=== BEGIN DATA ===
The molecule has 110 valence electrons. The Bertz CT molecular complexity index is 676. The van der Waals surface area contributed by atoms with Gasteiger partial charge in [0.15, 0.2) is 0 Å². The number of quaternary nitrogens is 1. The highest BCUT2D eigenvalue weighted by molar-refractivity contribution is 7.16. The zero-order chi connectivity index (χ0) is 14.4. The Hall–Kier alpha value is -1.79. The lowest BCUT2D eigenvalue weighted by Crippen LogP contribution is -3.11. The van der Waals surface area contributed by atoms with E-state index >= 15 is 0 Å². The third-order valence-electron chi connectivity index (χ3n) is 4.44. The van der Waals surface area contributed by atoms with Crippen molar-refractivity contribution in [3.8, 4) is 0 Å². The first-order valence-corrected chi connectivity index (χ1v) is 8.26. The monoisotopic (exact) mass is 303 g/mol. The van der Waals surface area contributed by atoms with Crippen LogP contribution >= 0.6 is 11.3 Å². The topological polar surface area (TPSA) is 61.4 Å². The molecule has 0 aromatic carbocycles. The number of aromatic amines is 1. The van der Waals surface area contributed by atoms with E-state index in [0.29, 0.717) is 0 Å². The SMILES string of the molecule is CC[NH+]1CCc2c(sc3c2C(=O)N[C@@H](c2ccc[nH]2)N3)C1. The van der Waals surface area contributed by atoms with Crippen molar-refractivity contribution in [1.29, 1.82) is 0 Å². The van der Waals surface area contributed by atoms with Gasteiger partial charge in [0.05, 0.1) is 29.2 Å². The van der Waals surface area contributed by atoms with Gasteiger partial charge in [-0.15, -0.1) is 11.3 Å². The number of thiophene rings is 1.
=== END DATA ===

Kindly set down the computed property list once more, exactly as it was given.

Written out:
The molecule has 110 valence electrons. The Bertz CT molecular complexity index is 676. The van der Waals surface area contributed by atoms with Gasteiger partial charge in [0.15, 0.2) is 0 Å². The number of quaternary nitrogens is 1. The highest BCUT2D eigenvalue weighted by molar-refractivity contribution is 7.16. The zero-order chi connectivity index (χ0) is 14.4. The Hall–Kier alpha value is -1.79. The lowest BCUT2D eigenvalue weighted by Crippen LogP contribution is -3.11. The van der Waals surface area contributed by atoms with E-state index >= 15 is 0 Å². The third-order valence-electron chi connectivity index (χ3n) is 4.44. The van der Waals surface area contributed by atoms with Crippen molar-refractivity contribution in [3.8, 4) is 0 Å². The first-order valence-corrected chi connectivity index (χ1v) is 8.26. The monoisotopic (exact) mass is 303 g/mol. The van der Waals surface area contributed by atoms with Crippen LogP contribution >= 0.6 is 11.3 Å². The topological polar surface area (TPSA) is 61.4 Å². The molecule has 0 aromatic carbocycles. The number of aromatic amines is 1. The van der Waals surface area contributed by atoms with E-state index in [0.29, 0.717) is 0 Å². The SMILES string of the molecule is CC[NH+]1CCc2c(sc3c2C(=O)N[C@@H](c2ccc[nH]2)N3)C1. The van der Waals surface area contributed by atoms with Crippen molar-refractivity contribution in [1.29, 1.82) is 0 Å². The van der Waals surface area contributed by atoms with Gasteiger partial charge in [0.05, 0.1) is 29.2 Å². The van der Waals surface area contributed by atoms with Gasteiger partial charge in [-0.15, -0.1) is 11.3 Å². The number of thiophene rings is 1.